The third in Antonioni’s acclaimed ‘tetralogy of alienation’, L’eclisse was filmed mostly in the EUR (Esposizione Universale di Roma), a district to the south of the city centre which was originally planned by Mussolini to celebrate 20 years of Fascist rule in 1942. However, it was only in the post-war period and later in the 1950s and early 60s that construction was completed, with new modern structures built to stand alongside those from the Fascist era.
Firm in his belief that landscape (urban or rural) should not serve as a simple backdrop to the action, Antonioni moves from the modern, wide-open spaces of the EUR to the closed-in bustle of central Rome for his modernist story of doomed romance. L’eclisse is famous for one of the most extraordinary final sequences in film history; young lovers (Monica Vitti and Alain Delon) fail to make a date and Antonioni turns to the eerily depopulated streets of the EUR to speak not only of the emotional sterility of his characters but also of a more global sense of unease.
Mamma Roma (1962)
Director Pier Paolo Pasolini
There is no way to talk about Rome on film without special mention of both poet and filmmaker Pier Paolo Pasolini and actor Anna Magnani. They worked together only once – on Mamma Roma, the story of a middle-aged prostitute (Magnani) who, having been reunited with her teenage son, aspires to bourgeois respectability and is determined to leave her former life behind.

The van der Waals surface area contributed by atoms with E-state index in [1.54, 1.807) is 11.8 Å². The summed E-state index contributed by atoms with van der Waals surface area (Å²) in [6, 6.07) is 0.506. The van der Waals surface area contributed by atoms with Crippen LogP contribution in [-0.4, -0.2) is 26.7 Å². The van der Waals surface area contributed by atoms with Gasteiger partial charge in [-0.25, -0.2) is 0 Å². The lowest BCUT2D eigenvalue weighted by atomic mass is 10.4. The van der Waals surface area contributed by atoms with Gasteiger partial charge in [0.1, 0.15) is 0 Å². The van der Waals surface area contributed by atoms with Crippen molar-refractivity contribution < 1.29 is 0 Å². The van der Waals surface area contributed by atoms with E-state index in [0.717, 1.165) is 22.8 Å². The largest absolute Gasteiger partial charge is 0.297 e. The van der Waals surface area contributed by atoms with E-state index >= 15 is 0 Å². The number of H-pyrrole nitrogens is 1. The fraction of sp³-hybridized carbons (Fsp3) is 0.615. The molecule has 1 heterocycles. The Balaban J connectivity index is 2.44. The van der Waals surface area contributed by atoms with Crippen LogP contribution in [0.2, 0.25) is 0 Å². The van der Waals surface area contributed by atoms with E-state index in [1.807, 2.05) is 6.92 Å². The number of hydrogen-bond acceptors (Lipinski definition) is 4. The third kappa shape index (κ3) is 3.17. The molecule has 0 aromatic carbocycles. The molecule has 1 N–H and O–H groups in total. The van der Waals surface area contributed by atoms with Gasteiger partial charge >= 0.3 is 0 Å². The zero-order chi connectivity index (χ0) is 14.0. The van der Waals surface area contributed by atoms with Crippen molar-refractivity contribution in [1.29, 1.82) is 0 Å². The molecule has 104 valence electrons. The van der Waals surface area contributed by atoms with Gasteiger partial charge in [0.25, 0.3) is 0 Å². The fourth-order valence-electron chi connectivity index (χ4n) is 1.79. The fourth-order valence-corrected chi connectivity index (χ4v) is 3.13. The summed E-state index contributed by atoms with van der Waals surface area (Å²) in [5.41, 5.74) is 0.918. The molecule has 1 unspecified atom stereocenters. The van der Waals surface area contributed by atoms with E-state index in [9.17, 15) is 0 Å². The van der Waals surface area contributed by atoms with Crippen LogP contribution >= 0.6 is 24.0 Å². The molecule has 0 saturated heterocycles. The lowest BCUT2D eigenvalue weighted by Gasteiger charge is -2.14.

Magnani had gained international success with roles in Rossellini’s Rome, Open City (1945) and Visconti’s Bellissima (1951) and by the time she made Mamma Roma, was already a living legend of Roman culture. Pasolini, on the other hand, came to Rome in the early 1950s as a young poet and aspiring novelist. He became fascinated with the world of the Roman sub-proletariat, the disenfranchised characters that populated the borgate (public housing projects built first by the Fascists and then the postwar government). This was the setting for his novels Ragazzi di vita (1955) and Una vita violenta (1957) as well as his first two feature films.
Il boom (1963)
Director Vittorio De Sica
Like Anna Magnani, actor/director Alberto Sordi was an icon of romanità (romanness). Although he took on a range of more serious roles – Francesco Rosi’s I magliari (1959) or Mario Monicelli’s An Average Little Man (1977) for instance – he is best known as one of the stars of the commedia all’italiana (Comedy Italian Style) with unforgettable performances in films such as An American in Rome (1954) and The Great War (1959).
In 1963, he collaborated with director Vittorio De Sica and screenwriter Cesare Zavattini (Bicycle Thieves, 1948; Umberto D, 1952) on Il boom, a scathing satire on the Italian economic miracle. Sordi plays Guido Alberti, a struggling building contractor living way beyond his means. As he sinks deeper into debt, he is made an unusual offer by the wife of a wealthy industrialist, one which could put an end to his financial troubles. The film unfolds in a variety of well-known Rome locations – Villa Borghese, St Peter’s Square, St Sebastian’s Basilica – ending in another memorable final passage, once again in the EUR.
The Bird with the Crystal Plumage (1970)
Director Dario Argento